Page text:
My Safe Place
Before I left for my summer holiday, I took part in a philosophical discussion at the wine shop across the street. The topic was “Where is your safe place?” A “safe place” was described as a place where we find peace when the hectic pace of our daily schedule and life’s challenging situations confront us. It can be a place that you physically go to regularly or the memory of a place you have visited and your thoughts return there when you seek an escape.
When I was a child, my “safe place” was the serenity of the woods, among the trees. As I grew older, that place became the sea or the ocean. The salt air and the noise of the waves brought me a certain calmness, even when a storm caused the waves to pound against the shore. During these past summer weeks, I spent my holiday visiting my safe place on the sea. Several terror attacks left my safe place unstable. The presence of machine gun carrying soldiers made me feel uncomfortable. Neatly hung signs with instructions of what to do during a terrorist attack brought the reality of what is happening in Syria closer to home. What happens when our “safe place” no longer feels safe? Religion has always had a history of conflict and there have always been wars. What’s going on in today’s world is nothing new. Our electronic age brings the information to us in seconds, complete with all the visuals. We ask ourselves what we can do or where can we go. Are we safe anywhere?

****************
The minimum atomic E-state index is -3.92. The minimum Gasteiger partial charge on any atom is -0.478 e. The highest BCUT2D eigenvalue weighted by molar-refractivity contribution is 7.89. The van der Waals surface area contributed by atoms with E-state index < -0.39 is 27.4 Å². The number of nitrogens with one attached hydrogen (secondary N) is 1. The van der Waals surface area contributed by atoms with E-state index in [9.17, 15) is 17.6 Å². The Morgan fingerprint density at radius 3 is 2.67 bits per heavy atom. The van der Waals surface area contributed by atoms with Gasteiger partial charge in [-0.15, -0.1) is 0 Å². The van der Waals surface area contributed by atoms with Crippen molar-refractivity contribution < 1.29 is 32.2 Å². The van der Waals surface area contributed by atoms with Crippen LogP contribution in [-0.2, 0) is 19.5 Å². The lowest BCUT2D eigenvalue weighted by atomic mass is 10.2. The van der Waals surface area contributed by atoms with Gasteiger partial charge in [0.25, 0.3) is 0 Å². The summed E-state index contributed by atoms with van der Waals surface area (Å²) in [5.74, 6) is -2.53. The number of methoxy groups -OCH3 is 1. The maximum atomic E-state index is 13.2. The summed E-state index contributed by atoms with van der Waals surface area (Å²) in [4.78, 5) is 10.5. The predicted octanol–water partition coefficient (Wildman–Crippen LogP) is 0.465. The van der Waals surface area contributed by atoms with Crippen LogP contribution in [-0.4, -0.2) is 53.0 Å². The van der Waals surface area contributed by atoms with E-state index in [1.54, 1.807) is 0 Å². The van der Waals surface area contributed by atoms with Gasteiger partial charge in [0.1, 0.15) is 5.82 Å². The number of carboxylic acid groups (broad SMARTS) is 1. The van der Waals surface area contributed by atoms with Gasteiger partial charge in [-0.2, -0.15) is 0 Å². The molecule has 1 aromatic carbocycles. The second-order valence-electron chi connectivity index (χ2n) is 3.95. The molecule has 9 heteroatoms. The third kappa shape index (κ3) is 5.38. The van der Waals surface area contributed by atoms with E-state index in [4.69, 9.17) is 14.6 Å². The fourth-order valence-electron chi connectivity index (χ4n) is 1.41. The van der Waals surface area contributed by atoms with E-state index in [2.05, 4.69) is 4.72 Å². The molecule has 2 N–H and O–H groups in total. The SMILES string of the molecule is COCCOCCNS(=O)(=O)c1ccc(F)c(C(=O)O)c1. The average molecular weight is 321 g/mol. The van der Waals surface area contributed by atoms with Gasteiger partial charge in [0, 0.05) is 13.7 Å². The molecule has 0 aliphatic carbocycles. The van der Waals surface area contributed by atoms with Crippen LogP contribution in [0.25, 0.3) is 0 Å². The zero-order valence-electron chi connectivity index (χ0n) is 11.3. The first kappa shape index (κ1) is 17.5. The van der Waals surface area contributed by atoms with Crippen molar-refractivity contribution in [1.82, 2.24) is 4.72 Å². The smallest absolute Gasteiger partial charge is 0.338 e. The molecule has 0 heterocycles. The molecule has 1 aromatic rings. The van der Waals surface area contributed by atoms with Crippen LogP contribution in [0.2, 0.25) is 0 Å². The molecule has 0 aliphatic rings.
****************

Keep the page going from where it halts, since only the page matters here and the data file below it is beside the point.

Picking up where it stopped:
When Jesus taught his disciples to pray, he gave them the Lord’s Prayer. Before doing so, he instructed them to “go to your inner room” (Matthew 6:6). Our inner room is that place deep inside us that is secret and ours alone. In that room, we can personalize it and arrange our space the way we want too. We can go there when the demands of our everyday routine become too much; when we don’t understand the world around us; when we are feeling lonely or sad. But is it a “safe place”? Jesus instructed his disciples to close the door and pray to our Father in secret. It is here, in the serenity of God that we truly find safety.